**Case** n = *k*: All *k* + 1 SI haplotypes are complete and so negative frequency-dependent selection maintains the co-existence of all haplotypes.

**Necessary conditions for diversification.** If the above conditions are violated then no coexistence of *k* + 1 SI haplotypes is possible. Consequently, these conditions must necessarily be valid for a diversification to take place, but only when the (possible) SC intermediate haplotypes are excluded form the final composition of haplotypes (the condition for coexistence are only derived for SI haplotypes). Since intermediate SC haplotypes go extinct in pathways 2,3,4 we can apply our results there. In addition, it gives us a possible explanation for why pathway 1 is, in principle, possible for almost any combination of *n, m*. This is because the intermediate self-compatible haplotypes persist in the system throughout the diversification process and thus (apparently) decrease average fitness enough for the incomplete haplotypes not to be too disadvantaged that they go extinct. Also, this can be used for pathway 5 as this only has SI intermediates (see more discussion in Appendix C).

The above conditions, however, are not sufficient because (as discussed above) it is possible that even if *k* + 1 complete and incomplete haplotypes coexist, the necessary intermediate mutants, or the final mutant *S*_{k+1}, are not able to invade the population. Interestingly though, the above conditions correctly predict whether diversification occurs in all cases except for a case where *n* = 0, *m* = 3 (relevant in pathway 4, see also below).

**Sexual selection: when are females selected against?** The above equations also reveal the similarities and differences between SR and NSR models in terms of sexual selection. In this paper, and similar to other models addressing SI systems, we have assumed that the population is well mixed (i.e. pollen disperses globally) and that each plant produces a large amount of pollen. Consequently, every female in the population will be fertilized if there exists at least one pollen grain that is able to fertilize it (i.e. compatible with that female). This is usually true in SR models where non-recognition results in compatibility, and so in SR models there is no sexual selection on females. Males, however, undergo frequency-dependent competition for fertilization and are under selection. In addition to sexual selection, individual fitness may be affected by inbreeding depression.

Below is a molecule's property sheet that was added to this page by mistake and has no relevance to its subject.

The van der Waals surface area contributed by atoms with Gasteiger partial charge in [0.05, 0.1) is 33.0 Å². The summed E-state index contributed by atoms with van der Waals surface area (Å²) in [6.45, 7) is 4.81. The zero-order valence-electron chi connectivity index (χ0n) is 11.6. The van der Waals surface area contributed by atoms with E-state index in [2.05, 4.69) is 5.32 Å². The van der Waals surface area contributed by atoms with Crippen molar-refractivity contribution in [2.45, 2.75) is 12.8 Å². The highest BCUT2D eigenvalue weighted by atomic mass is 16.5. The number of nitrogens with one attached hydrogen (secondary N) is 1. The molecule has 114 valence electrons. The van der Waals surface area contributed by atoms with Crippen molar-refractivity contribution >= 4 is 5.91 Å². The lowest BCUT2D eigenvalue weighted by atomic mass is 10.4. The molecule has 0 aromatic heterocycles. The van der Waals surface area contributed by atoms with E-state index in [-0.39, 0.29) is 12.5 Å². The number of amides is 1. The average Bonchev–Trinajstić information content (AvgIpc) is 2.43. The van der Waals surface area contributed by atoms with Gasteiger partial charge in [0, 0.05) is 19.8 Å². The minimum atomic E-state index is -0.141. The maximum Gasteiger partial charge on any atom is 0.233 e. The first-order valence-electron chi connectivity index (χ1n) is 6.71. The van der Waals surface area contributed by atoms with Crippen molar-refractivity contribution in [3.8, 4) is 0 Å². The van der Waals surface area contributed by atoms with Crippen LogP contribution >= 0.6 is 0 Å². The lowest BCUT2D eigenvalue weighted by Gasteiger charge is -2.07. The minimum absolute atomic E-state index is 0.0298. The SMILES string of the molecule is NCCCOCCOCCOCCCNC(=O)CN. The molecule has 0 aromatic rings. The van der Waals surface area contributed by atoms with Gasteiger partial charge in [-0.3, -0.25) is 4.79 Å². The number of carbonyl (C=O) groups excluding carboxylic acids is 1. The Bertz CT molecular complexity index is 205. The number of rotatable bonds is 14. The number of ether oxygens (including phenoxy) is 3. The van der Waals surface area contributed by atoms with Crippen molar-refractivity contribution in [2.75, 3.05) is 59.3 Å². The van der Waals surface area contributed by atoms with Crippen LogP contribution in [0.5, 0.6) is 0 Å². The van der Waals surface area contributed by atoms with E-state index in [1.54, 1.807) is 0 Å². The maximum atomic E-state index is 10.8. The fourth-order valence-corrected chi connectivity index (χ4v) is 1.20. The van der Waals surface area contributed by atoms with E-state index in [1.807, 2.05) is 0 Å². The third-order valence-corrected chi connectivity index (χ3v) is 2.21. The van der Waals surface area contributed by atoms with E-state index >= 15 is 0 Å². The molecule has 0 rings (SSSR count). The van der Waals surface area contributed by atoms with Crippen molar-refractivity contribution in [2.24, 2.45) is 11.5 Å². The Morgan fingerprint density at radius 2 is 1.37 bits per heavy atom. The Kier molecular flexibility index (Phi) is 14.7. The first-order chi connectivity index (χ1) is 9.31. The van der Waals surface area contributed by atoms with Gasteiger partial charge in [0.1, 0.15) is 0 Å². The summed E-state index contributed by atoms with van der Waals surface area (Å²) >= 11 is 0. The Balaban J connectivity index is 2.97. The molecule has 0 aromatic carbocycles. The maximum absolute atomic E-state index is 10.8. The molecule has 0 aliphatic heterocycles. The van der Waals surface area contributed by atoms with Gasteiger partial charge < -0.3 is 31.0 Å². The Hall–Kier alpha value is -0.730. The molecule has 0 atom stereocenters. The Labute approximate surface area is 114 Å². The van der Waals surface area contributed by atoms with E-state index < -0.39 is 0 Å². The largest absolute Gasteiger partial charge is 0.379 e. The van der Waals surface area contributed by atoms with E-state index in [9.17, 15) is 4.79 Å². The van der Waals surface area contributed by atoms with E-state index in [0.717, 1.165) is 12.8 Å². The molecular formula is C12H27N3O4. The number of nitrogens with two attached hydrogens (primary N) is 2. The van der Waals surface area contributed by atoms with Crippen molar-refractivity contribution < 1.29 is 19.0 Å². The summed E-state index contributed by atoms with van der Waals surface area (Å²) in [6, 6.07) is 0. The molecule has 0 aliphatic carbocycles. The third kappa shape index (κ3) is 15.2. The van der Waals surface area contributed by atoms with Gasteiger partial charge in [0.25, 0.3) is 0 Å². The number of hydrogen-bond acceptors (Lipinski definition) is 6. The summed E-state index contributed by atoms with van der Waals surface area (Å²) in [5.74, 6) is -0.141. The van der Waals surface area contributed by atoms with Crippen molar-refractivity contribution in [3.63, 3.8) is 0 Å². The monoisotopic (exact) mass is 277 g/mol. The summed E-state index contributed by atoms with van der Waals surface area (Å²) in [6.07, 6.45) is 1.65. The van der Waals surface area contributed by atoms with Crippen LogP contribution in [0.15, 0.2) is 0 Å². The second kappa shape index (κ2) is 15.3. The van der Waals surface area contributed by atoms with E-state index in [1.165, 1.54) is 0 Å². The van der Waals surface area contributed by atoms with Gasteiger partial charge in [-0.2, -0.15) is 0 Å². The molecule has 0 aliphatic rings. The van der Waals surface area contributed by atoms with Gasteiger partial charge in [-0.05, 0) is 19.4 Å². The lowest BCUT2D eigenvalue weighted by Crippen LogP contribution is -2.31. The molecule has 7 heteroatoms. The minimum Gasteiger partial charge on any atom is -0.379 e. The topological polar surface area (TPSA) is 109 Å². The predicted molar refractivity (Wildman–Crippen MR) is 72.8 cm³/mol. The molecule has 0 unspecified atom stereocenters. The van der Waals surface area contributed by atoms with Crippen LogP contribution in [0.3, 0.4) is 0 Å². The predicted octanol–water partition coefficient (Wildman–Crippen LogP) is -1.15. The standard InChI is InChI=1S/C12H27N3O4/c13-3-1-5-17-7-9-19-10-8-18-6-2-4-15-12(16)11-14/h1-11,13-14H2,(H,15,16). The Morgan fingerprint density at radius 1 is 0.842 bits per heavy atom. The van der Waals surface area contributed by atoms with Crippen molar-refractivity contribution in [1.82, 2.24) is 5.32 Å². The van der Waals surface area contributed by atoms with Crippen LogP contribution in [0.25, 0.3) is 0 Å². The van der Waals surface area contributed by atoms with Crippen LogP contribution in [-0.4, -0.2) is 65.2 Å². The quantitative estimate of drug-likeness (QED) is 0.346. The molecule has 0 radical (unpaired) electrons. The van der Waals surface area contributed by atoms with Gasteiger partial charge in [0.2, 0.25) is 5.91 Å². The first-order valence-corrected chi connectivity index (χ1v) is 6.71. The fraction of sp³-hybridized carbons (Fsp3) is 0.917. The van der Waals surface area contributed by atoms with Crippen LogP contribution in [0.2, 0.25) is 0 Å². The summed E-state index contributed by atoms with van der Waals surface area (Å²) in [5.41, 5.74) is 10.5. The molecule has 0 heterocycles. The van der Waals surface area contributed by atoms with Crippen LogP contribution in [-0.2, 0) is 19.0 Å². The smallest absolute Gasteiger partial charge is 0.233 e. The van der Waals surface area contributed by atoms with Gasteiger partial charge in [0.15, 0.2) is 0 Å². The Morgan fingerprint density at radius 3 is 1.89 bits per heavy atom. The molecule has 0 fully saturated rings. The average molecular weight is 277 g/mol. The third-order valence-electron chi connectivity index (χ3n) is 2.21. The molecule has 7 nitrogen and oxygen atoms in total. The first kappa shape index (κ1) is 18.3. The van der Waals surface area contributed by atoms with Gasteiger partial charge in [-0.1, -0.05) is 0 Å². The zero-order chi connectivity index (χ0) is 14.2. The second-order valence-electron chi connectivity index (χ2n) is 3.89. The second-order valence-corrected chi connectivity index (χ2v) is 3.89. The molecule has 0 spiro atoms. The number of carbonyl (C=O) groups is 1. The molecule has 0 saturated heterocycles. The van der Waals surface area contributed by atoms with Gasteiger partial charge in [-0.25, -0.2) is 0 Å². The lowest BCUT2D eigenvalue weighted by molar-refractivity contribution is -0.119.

The situation is different in SLF based NSR models that involve incompleteness. A key feature in these models is that a male must be able to recognise a female, i.e. have the corresponding SLFs, in order to be able to fertilize this female. In such models, a novel female type might thus go unrecognised as no haploptype has yet the corresponding SLF. Thus, in contrast to SR models, in NSR models females can be under selection. This is the case, for example, in our model where haplotypes are assumed complete w.r.t all haplotypes except *S*_{k+1} (or *S*_{k} in cases where the mutants of *S*_{k} have not yet gained the SLF *F*_{k}); if there are not enough complete SI haplotypes *S*_{i}, females having *S*_{k+1} may not get fertilized. For *n* = 0 no females *S _{x}S_{k}*

_{+1}(where

*x*is any haplotype) can be fertilized, and for

*n*=1 females

*S*

_{i}S_{k}_{+1}can never be fertilized because the only complete haplotype can’t fertilize itself. However, for n ≥ 2, all females can be fertilized (if we for now ignore the intermediate mutants who may lack

*F*

_{k}). Therefore, only when n ≥ 2, there is no sexual selection acting on females, in which case all fitness effects come via males, or via inbreeding depression.

## B Diversification pathways 1 to 5: analytical and numerical results

To study whether diversification occurs for any of the pathways, we use (3) to construct the equations that correspond to each pathway separately. Then, for each pathway and possible initial state of the population we ask: can the first mutant invade the population? If so, will it coexist with all the haplotypes? Then, will the second (final) mutant invade and coexist with all the haplotypes? If these steps occur then this is diversification. There are in fact two possible final states; one where the intermediate (first) mutant is excluded, and one where it coexists with all initial and final SI haplotypes. It turns out that this distinction is important in SI models that allow for incompleteness because SC intermediate haplotypes influence the degree and nature of selection experienced by other, in particular incomplete, haplotypes (see Appendix C).